Where does the Yellow Light come from?

Having stop and go lights correspond nicely to what a traffic policeman might signal to motorists. But where does the yellow light come from? RoadTrafficSigns.com is here to provide you with the answer. The inventor was William Potts, a Detroit policeman, who modified railway signal equipment into a traffic signal with the first yellow light, at the corner of Woodward Avenue and Michigan Avenue, Detroit. This happened in 1920.
Traffic lights are descended from 19th-century railway signals, which traditionally had three positions: stop, proceed with caution, and all clear. These would be done with red, yellow, and green lamps, or, in the alternative, with semaphore signals. The first traffic light, installed in London in 1868, was actually a modified railway semaphore signal. (That traffic light lasted a few weeks before it malfunctioned and blew up, injuring the policeman charged with operating it.)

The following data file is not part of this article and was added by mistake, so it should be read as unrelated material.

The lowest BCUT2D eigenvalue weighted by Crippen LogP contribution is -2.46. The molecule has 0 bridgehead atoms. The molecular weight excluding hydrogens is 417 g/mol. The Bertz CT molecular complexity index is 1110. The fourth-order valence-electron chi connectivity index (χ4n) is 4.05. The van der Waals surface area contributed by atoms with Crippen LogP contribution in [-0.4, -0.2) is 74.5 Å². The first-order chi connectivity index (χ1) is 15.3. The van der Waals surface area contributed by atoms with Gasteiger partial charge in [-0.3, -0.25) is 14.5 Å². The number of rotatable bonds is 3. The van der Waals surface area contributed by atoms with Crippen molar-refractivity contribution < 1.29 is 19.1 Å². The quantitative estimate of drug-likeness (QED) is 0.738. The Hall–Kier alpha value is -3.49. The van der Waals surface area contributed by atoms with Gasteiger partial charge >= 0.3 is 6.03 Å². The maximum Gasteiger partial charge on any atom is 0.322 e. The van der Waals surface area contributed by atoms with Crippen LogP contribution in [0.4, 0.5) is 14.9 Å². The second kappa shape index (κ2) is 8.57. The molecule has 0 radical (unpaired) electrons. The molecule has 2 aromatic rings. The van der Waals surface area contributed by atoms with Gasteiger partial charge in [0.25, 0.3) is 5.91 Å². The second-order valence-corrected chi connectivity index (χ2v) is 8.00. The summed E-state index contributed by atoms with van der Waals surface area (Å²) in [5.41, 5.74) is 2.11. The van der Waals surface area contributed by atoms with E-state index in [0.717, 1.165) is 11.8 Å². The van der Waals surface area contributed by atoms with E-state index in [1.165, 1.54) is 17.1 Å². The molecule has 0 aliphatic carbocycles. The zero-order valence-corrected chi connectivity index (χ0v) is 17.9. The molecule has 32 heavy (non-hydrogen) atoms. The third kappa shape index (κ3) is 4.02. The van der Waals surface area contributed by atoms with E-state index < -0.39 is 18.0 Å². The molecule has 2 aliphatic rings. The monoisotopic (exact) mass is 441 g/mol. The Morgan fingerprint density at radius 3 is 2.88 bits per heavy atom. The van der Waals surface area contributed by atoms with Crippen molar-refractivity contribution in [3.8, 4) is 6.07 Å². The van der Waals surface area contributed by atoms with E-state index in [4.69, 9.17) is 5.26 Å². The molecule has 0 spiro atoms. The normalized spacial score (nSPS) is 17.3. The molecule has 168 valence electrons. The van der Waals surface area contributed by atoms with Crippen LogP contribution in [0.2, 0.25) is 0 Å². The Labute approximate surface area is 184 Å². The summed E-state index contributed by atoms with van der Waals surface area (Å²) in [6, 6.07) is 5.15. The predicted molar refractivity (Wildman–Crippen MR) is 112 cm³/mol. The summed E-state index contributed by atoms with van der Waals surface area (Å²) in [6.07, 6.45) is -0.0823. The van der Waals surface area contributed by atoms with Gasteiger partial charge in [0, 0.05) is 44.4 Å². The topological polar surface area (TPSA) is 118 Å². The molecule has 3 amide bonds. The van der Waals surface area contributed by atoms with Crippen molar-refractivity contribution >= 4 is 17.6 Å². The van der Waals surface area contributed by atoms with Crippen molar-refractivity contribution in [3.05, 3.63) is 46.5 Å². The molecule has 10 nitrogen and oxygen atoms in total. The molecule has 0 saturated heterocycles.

Early traffic lights all drew on the railway experience. In 1912, law school dropout turned policeman Lester Wire, of Salt Lake City, invented the first traffic light. Several other inventors, working in parallel, reached the same conclusion simultaneously in a process of convergent evolution. Potts’ contribution was to adopt the railway “proceed with caution” signal and to turn it into the modern yellow light.